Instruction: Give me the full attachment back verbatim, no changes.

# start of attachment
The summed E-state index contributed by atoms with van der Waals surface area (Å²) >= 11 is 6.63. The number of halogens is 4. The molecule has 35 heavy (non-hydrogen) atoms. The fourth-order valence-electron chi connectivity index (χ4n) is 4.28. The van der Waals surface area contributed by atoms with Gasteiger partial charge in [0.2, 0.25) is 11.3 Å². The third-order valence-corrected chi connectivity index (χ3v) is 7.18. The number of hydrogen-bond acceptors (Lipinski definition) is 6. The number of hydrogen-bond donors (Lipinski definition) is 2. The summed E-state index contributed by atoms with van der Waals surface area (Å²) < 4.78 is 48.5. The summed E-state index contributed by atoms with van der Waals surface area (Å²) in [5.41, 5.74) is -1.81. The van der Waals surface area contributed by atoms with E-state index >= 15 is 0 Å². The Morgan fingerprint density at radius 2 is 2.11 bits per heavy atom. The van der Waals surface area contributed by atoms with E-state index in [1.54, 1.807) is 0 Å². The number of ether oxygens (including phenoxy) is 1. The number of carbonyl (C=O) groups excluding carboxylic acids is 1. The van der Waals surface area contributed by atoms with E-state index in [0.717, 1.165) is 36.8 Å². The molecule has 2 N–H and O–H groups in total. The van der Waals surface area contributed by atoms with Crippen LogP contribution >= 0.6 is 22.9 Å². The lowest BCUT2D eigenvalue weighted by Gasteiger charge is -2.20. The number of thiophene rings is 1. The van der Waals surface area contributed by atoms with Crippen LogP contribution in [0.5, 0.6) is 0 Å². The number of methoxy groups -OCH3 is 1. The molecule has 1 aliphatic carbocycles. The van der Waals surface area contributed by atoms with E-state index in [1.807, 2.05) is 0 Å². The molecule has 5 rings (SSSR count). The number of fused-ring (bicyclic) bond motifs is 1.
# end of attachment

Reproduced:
The summed E-state index contributed by atoms with van der Waals surface area (Å²) >= 11 is 6.63. The number of halogens is 4. The molecule has 35 heavy (non-hydrogen) atoms. The fourth-order valence-electron chi connectivity index (χ4n) is 4.28. The van der Waals surface area contributed by atoms with Gasteiger partial charge in [0.2, 0.25) is 11.3 Å². The third-order valence-corrected chi connectivity index (χ3v) is 7.18. The number of hydrogen-bond acceptors (Lipinski definition) is 6. The number of hydrogen-bond donors (Lipinski definition) is 2. The summed E-state index contributed by atoms with van der Waals surface area (Å²) < 4.78 is 48.5. The summed E-state index contributed by atoms with van der Waals surface area (Å²) in [5.41, 5.74) is -1.81. The van der Waals surface area contributed by atoms with E-state index >= 15 is 0 Å². The Morgan fingerprint density at radius 2 is 2.11 bits per heavy atom. The van der Waals surface area contributed by atoms with E-state index in [1.54, 1.807) is 0 Å². The number of ether oxygens (including phenoxy) is 1. The number of carbonyl (C=O) groups excluding carboxylic acids is 1. The van der Waals surface area contributed by atoms with E-state index in [0.717, 1.165) is 36.8 Å². The molecule has 2 N–H and O–H groups in total. The van der Waals surface area contributed by atoms with Crippen LogP contribution >= 0.6 is 22.9 Å². The lowest BCUT2D eigenvalue weighted by Gasteiger charge is -2.20. The number of thiophene rings is 1. The van der Waals surface area contributed by atoms with Crippen LogP contribution in [0.5, 0.6) is 0 Å². The number of methoxy groups -OCH3 is 1. The molecule has 1 aliphatic carbocycles. The van der Waals surface area contributed by atoms with E-state index in [1.807, 2.05) is 0 Å². The molecule has 5 rings (SSSR count). The number of fused-ring (bicyclic) bond motifs is 1.